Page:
05 May, 2010

The Don't Know Mind

Most of the time when I engage in a sit, whether it regular daily meditation or a group sit I do it knowing it is probably the most important thing I can do to alleviate my regular human suffering. If enlightenmen
t ever comes it will be a great addition to the benefits of a regular sitting practice. I have said in previous posts that I do see a lighter approach to life, in general since I started daily sits.

Last night, I wanted to go have a beer while walking to my group sit, but decided that to forgo a good 40-minute meditation for the temporary happiness of a pint of beer began to seem like a foolish idea. It was a good call, and once I made the decision quickly I happily continued on to the sit. Arriving to see a substitute for my normal teacher, who I have heard once before. I told myself, just relax with any expectations. I greeted her and helped set up and sat down. I had a diverse sit, beginning with all the noise of people arriving late, and her dog checking out all the people one-by-one which made me break into a smile when he came around quietly. My technique, besides just watching the breath is to just see what arrives to my mind. I can go from single pointed concentration to a wide-open sky approach and back. The only thing I do very consciously is bring the mind back if it wonders too far in panacha(obsessional thought). Concluding my meditation, which towards the end when I dissolved my body to my pleasant surprise, the teacher talked about what kind of meditation is best for states of boredom or anxiety. Introducing the single-pointed concentration for boredom, and the wide-open sky approach for the anxious mind where the don't know mind seems appropriate. I think for me, the feelings I have can range between both at any time, sometimes masking one state for another. I was very interesting to hear a dhamma talk about resting in the Don’t Know mind.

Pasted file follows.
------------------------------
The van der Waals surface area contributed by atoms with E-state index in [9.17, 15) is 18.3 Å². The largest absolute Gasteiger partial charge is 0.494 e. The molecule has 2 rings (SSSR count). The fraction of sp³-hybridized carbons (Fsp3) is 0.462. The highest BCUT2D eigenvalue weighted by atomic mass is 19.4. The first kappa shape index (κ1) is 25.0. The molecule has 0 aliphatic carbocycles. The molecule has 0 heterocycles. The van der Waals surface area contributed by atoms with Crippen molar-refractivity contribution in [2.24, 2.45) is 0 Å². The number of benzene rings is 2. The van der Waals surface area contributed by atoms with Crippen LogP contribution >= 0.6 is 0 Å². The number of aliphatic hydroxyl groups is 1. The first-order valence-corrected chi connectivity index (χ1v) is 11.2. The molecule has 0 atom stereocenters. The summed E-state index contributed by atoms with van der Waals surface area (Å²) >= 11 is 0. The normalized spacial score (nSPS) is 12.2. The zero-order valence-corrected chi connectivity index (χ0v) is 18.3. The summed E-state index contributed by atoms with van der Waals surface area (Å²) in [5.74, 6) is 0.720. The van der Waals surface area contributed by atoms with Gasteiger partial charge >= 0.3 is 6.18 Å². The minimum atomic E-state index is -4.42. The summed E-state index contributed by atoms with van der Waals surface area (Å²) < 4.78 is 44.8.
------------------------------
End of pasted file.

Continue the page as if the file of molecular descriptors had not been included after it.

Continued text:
So often we want to attack meditation like house-cleaning or book learning with our western sensibilities, thinking that once completed we will automatically advance to higher level...
or be OK. We think we are whipping the unknowns of life by always “doing” something. How often do you relax around not knowing while not doing anything? If we approach meditation when we are anxious with the Don’t Know mind the relaxation about life will creep into everyday life. I can’t ignore the unknowns of life by keeping myself busy. Things will happen at their own rate, and to be more relaxed in general will be a huge asset when life gets tough. So, I guess I really don't know.

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